You might have noticed higher totals in your shopping cart recently.
Inflation. That's the general increase in the cost of everyday items. Which leads to a gradual decrease in your money's purchasing power. Because a dollar doesn't stretch as far when things get more expensive. It’s why you have to pay more for a car or home today than your parents did when they were your age.
Many experts say a little inflation is a sign of a healthy economy. The Federal Reserve aims to keep the inflation rate at around 2%. But from June 2020 to June 2021, the Consumer Price Index (hint: it measures the average price of things like food, clothes, housing, etc.) rose 5.4% – the fastest jump since 2008. Whether prices will keep rising (and how fast and how long) is still TBD.
A few reasons:
Economic recovery. When the economy starts to pick back up after a downturn (like after a global pandemic), prices tend to go up. Because people are more willing to spend when they have more money (hi, stimulus payments). And corporations raise prices when people are buying more.
Changes in weather. A ton of commodities (aka raw materials) can be negatively impacted if the weather is too cold or dry. That can lead to shortages of goods like corn and wheat. And those added costs trickle down to consumers.
Supply chain disruptions. Producing goods is a process. And if it breaks down anywhere along the line, it can impact how much of a product is available to the public. That can happen when there’s an internal interruption, like a shortage of workers. Or an external interruption, like a major storm that prevents a company from being able to distribute its goods.
A LOT of stuff in just about every spending category. Especially ones that took a hit during the pandemic and are now bouncing back. Think: airfare, hotels, restaurants, and gas. But also products that have been in short supply, like semiconductor chips and everything that uses them (read: cars, smartphones, laptops), chlorine, chicken, and oxygen (really).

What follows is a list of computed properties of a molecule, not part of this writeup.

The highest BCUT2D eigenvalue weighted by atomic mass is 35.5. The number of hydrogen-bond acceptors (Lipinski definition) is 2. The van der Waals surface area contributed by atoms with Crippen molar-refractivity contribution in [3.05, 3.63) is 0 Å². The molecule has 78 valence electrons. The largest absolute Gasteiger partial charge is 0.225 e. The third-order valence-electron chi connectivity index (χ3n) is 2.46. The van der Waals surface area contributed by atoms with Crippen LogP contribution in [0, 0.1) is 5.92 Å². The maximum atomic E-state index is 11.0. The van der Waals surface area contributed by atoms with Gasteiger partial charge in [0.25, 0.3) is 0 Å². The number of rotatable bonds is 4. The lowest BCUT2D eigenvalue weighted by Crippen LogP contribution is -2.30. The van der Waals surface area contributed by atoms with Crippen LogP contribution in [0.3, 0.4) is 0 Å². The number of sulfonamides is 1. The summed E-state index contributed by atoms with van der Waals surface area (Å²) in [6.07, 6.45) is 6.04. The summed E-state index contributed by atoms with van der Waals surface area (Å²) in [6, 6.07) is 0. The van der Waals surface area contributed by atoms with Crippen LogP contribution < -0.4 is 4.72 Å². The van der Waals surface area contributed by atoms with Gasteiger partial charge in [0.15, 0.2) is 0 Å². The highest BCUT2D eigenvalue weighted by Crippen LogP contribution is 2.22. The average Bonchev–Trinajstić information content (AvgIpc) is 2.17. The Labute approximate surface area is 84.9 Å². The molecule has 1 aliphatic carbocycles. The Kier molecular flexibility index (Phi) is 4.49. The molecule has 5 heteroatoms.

Certain stock prices. Since commodities represent the basic building blocks of products, their prices affect corporations' operational costs and can cause stock prices to fluctuate.
Another way inflation can affect the stock market: if the Fed thinks inflation is running too hot, it can raise interest rates to discourage consumer spending and keep prices under control. (Reminder: higher interest rates means it's more expensive to borrow money and more attractive to keep your money sitting in a savings account.) And the Fed says rate hikes could come as soon as 2023.
Comparison-shop. When prices start going up, it’s important to pay close attention to what you’re buying. If there’s a cheaper option, try swapping out your usual. Your budget says thanks.
Cut your spending. If there are no easy swaps for the products you need, try looking for other ways to cut back so your budget isn’t stretched too thin. Look at all your regular monthly expenses to see what you can live without or downgrade.
Invest. A well-diversified portfolio could help you earn enough to beat inflation. Just don’t make any sudden moves. Take this time to assess whether you’re comfy with your asset allocation for the long term. If not, it’s time to adjust your strategy to match your risk tolerance. Oh, and if you're thinking about investing in commodities to get in on those rising prices, keep in mind experts say they should make up a very small portion of your portfolio since they're considered riskier than other investments.
Good news: the economy is bouncing back. Bad news: that's one reason prices are going up. And that means big things for your wallet. Understanding the potential impact can help you make smart money moves to deal with inflation.
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Skimm'd by: Ivana Pino, Casey Bond, Stacy Rapacon, and Elyse Steinhaus